A Mom's Guide to Birth Control

Sticking with your same old contraceptive seems like the easiest solution, but many moms find that their previous pick no longer meshes with their lifestyle. For example, if you were a pill devotee pre-kids, will you remember to take it now that your schedule is much busier? There are health concerns to consider as well, since breastfeeding and certain medical conditions make some methods off-limits. We studied the (many) options to help you find your best birth control.

Combination Pills

Best if: You don't want to get pregnant tomorrow; You're thinking "maybe baby"; You've found your perfect family size

How they work: These popular pills contain estrogen and progestin, which prevent ovulation and thicken cervical mucus so sperm can't reach your uterus. You take an active pill for 21 days and get your period the following week; if you go with Yaz, you pop an active pill daily for 24 days, which gives you a shorter, lighter period.

Perks: No fumbling for protection during steamy moments. Some brands ease PMS symptoms (Milder cramps! Fewer zits!) and make the monthly blues more bearable. Combo pills can also reduce your risk of ovarian, endometrial, and colon cancer.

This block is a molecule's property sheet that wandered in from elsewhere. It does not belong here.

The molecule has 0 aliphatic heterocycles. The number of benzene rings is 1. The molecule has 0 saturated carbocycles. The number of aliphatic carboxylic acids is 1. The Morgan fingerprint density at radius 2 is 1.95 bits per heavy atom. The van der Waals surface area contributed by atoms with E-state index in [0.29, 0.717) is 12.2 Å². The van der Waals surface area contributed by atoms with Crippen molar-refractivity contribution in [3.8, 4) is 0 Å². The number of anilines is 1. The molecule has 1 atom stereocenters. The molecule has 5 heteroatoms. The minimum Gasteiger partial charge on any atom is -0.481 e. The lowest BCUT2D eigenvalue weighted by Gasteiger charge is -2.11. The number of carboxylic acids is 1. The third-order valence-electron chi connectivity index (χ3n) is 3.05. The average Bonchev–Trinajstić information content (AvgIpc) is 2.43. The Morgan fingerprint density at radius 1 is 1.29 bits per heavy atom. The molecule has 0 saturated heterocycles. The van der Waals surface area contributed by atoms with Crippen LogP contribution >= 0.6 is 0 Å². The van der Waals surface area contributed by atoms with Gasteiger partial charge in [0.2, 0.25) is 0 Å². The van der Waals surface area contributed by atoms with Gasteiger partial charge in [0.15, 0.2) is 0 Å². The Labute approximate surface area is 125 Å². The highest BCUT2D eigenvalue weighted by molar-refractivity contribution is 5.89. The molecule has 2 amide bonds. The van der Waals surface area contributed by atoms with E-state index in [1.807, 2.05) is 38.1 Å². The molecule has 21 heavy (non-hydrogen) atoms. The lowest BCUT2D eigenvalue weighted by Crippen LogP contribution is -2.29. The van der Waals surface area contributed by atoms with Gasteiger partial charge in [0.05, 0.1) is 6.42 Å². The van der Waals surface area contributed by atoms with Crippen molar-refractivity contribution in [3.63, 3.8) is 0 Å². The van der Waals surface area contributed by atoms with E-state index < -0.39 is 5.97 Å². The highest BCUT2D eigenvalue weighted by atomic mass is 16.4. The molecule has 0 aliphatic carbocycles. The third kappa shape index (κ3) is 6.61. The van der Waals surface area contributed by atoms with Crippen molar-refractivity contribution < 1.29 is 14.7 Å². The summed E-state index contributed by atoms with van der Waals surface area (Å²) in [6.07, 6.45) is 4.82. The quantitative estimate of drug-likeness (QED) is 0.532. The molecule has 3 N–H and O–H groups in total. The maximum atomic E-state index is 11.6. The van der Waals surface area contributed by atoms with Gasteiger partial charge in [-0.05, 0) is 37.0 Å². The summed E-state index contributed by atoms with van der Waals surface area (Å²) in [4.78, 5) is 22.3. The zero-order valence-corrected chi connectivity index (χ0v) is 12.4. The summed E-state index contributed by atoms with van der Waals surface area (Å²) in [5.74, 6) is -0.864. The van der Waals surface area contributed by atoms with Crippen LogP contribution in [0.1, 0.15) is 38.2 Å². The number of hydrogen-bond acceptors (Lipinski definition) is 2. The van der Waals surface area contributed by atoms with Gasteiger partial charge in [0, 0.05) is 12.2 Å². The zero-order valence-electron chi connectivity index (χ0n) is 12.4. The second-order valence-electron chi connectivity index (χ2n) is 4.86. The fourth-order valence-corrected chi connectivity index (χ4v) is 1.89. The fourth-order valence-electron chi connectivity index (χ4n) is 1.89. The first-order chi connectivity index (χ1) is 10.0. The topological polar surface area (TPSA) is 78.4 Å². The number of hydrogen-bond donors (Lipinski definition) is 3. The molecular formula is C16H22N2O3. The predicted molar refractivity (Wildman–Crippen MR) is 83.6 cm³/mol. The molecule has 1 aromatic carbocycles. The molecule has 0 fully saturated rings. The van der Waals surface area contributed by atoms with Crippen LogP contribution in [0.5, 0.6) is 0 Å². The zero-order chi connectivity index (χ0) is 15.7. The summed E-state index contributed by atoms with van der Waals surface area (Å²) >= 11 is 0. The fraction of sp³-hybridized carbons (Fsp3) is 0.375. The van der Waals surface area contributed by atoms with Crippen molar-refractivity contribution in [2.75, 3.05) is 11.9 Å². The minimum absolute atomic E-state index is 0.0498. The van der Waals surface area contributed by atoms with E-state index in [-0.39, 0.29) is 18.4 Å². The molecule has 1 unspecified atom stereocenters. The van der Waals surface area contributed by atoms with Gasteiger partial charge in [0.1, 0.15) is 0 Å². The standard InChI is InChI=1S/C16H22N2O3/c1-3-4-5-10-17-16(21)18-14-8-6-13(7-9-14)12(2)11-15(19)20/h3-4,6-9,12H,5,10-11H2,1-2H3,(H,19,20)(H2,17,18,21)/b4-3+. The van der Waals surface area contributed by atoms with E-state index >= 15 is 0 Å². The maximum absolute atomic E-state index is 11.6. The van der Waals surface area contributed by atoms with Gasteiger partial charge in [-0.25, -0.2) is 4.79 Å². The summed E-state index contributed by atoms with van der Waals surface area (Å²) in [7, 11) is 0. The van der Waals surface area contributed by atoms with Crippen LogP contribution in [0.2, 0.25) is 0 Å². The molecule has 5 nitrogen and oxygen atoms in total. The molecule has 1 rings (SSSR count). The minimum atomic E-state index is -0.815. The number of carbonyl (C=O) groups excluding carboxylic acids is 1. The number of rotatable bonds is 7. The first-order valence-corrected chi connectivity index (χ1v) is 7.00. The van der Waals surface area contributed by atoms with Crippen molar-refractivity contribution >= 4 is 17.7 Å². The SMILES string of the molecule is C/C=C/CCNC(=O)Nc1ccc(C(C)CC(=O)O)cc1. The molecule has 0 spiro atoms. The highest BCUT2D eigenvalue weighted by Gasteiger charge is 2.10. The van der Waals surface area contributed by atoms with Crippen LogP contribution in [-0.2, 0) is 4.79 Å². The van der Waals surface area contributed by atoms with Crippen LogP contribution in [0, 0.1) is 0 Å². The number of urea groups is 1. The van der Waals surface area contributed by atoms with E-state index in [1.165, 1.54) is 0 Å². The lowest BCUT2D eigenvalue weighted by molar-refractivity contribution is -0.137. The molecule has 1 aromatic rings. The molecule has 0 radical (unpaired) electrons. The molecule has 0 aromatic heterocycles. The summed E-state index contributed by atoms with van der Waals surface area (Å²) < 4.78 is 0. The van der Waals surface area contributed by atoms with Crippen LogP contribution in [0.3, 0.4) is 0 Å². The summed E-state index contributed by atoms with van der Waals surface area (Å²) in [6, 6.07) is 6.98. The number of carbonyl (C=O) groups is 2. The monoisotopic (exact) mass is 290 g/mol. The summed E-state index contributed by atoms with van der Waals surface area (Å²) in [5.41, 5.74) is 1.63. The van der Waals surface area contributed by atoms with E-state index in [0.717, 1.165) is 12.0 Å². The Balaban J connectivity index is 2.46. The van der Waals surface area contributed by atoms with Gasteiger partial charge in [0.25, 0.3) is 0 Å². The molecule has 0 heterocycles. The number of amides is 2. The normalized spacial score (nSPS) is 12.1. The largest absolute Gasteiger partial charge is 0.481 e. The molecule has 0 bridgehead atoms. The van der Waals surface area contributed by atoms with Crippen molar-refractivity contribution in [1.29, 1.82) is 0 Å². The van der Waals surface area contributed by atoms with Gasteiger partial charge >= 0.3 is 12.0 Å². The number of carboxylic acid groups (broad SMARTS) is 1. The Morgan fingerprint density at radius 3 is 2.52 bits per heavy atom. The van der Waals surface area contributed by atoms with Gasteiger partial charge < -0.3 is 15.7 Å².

Drawbacks: You have to remember to take the pill at the same time every day. Also, some pills have PMS-like side effects, such as acne, bloating, and moodiness, so it may take some trial and error for you and your doctor to find the type that's best for you. All varieties can raise your risk of life-threatening blood clots, though the odds are small if you don't have other risk factors (like a smoking habit, a family history of blood clots, or migraines with auras -- in that case, your ob-gyn may not recommend the pill at all). Yaz (and its cousin Yasmin) are off-limits for women who have ever had kidney, liver, or adrenal disease.

Fertility returns 1 to 2 months after discontinuing the pill.

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